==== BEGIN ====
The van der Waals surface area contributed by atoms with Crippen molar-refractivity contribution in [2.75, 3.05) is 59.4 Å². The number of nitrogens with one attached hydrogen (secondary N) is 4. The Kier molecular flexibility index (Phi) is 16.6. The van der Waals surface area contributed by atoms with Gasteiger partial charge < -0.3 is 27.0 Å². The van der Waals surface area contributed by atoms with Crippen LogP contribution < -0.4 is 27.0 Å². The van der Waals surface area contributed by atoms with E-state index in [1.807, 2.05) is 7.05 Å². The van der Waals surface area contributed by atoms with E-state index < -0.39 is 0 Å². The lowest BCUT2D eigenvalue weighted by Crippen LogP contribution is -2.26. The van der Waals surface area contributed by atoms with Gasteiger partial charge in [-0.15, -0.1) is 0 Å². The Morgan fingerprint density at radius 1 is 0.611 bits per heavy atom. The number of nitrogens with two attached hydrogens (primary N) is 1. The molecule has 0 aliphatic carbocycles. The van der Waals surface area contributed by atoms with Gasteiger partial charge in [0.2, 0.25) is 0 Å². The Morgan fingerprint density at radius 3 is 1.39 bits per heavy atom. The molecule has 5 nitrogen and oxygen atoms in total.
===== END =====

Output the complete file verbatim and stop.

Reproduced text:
The van der Waals surface area contributed by atoms with Crippen molar-refractivity contribution in [2.75, 3.05) is 59.4 Å². The number of nitrogens with one attached hydrogen (secondary N) is 4. The Kier molecular flexibility index (Phi) is 16.6. The van der Waals surface area contributed by atoms with Gasteiger partial charge < -0.3 is 27.0 Å². The van der Waals surface area contributed by atoms with Crippen LogP contribution < -0.4 is 27.0 Å². The van der Waals surface area contributed by atoms with E-state index in [1.807, 2.05) is 7.05 Å². The van der Waals surface area contributed by atoms with E-state index < -0.39 is 0 Å². The lowest BCUT2D eigenvalue weighted by Crippen LogP contribution is -2.26. The van der Waals surface area contributed by atoms with Gasteiger partial charge in [-0.15, -0.1) is 0 Å². The Morgan fingerprint density at radius 1 is 0.611 bits per heavy atom. The number of nitrogens with two attached hydrogens (primary N) is 1. The molecule has 0 aliphatic carbocycles. The van der Waals surface area contributed by atoms with Gasteiger partial charge in [0.2, 0.25) is 0 Å². The Morgan fingerprint density at radius 3 is 1.39 bits per heavy atom. The molecule has 5 nitrogen and oxygen atoms in total.